Tuesday, July 19, 2011

Vegetarian Split Pea Soup

So, back in February, when I posted about the French Split Pea Soup, one of my colleagues commented to me, "What about American split pea soup?"  I took this as a challenge and looked through my cookbooks to find what could be considered an American split pea soup.  In the Not Your Mother's Slow Cooker Cookbook, I found Vegetarian Split Pea Soup and made it on March 1.  Now, the reason I considered this "American," is that according to the description in the cookbook, this recipe is similar to that of Pea Soup Andersen's, a restaurant in the middle of California which does have really good pea soup!

As you can see from the above image, the good thing about this recipe for the grad student is that you can do a lot of the prep work the night before.  I chopped the shallots, carrots, and celery the night before and so only had to throw in the split peas and the spices in the morning before heading off to school.  As you can (somewhat) see from the image on the right, the spices include a bay leaf, thyme, sage, and salt (which I probably didn't put in, but it was a long time ago so it's hard to remember!).  The good thing about this recipe as well for the grad student is that you just use water so you don't have to spend any extra money on chicken or vegetable broth.  You then just stir everything together and cook it for 12-15 hours, which is really good if you're going to have a long day at school.

This is what the soup looked like before I turned it on.

And this is what it looked like after cooking on low for 12-15 hours.

After the soup is done cooking, you remove the bay leaf and puree the soup.  I used my roommate's food processor at the time, but it was awkward and messy to switch the soup from the crock pot to the food processor and back.  I highly recommend an immersion blender (which I do have now, so future pureed soups will be done that way).  You serve the soup with a little bit of cayenne pepper on top.  The cookbook suggests serving it with warm bread or croutons, but I opted not to do this.  Now, I didn't really like this recipe.  It was too watery and there wasn't enough flavor, not thick like split pea soup should be.  So, sorry Kyle, but the French win on this one.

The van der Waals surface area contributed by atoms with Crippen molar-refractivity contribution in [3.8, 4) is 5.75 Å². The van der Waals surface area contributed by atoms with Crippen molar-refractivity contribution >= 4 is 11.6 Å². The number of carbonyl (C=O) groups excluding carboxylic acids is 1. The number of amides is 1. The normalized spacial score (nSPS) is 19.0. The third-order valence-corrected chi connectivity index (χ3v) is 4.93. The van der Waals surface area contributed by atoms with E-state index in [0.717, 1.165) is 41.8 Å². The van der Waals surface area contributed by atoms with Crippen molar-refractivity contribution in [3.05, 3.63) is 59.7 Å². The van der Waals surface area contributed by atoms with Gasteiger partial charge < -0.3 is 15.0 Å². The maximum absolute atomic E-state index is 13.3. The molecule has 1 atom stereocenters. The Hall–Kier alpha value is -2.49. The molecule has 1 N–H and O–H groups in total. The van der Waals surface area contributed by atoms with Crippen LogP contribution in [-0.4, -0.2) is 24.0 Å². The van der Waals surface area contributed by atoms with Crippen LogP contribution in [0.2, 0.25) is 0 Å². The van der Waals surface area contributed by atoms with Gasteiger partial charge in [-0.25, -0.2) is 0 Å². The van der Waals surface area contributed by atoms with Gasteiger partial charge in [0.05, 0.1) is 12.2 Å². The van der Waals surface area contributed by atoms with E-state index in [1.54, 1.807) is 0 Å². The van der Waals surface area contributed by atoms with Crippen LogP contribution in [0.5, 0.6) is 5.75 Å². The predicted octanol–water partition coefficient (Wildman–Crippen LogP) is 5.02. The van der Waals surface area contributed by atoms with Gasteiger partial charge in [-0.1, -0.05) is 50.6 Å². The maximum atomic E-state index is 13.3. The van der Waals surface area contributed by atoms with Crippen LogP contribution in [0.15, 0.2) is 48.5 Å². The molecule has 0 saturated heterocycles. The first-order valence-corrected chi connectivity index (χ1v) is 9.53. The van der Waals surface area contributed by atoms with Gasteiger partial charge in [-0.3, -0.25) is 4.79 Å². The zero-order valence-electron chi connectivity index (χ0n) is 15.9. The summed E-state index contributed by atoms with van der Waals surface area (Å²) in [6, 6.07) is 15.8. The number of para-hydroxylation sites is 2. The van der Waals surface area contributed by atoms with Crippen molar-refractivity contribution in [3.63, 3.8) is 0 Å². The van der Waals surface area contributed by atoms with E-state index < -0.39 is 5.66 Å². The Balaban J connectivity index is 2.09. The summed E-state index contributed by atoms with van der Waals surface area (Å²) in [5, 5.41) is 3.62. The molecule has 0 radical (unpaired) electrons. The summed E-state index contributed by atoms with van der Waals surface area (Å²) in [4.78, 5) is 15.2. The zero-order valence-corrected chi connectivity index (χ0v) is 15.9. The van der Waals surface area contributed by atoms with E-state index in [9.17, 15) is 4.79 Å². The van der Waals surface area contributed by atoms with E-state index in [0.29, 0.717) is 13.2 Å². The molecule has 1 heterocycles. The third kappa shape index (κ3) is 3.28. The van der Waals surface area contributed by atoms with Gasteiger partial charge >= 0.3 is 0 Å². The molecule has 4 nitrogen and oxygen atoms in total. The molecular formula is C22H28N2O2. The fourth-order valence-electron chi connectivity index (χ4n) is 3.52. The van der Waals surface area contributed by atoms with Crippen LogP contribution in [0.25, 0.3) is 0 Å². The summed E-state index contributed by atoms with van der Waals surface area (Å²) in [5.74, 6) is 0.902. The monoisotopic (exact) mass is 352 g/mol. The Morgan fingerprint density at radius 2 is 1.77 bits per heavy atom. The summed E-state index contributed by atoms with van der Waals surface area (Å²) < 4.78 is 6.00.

I ended up adding a piece of the pork from my French Split Pea Soup adventure to this and cooking it overnight.  This cooked off the water a bit and the pork added more flavor.  Now, it is very true that perhaps if I had added the salt originally, my results would have been different.  But honestly, I think my evaluation is that I prefer the non-vegetarian version better.  Apologies to all my vegetarian friends.  However, if anyone would like to try the recipe with the salt added, let me know and I'll send it to you and you can either comment with your results or let me know and I'll do an "update" post (or, if you want to write a guest post, I'll be happy to include it here).

So, ultimately, I think that because I recooked the soup, it messed up how many servings I should have gotten out of it.  The recipe says that it makes four to six servings, but I think I only got 4 out of it: one which I ate as the vegetarian  version and then three more that I ate after adding the pork.  But, look at that picture to the left: doesn't that look more thick and yummy than the watery version that I added the ham to above (sorry that the color is a little off in the picture, I was using my cell phone)?  Well, I think so.  I guess my final analysis is that this recipe wasn't that great and I probably won't bother trying to make it again, especially since I have several other split pea soup recipes that I can try.

So, for the sake of recipe analysis, let's pretend like I didn't add the pork so I'll estimate that you'd get about five servings out of this.  Each serving is less than 175 calories (so to make it a meal, you might actually want to have some bread with it, and a salad).  In terms of cost per serving, we already had bay leaves, sage, and cayenne pepper, so my cost per serving, had I followed the recipe in the end, would have only been about $1.72 per serving.  If you had to get all the spices, your costs would increase dramatically (to about $3.50 per serving), but in theory these are spices that you have on hand from previous recipes and such so it's not that expensive to make at all.

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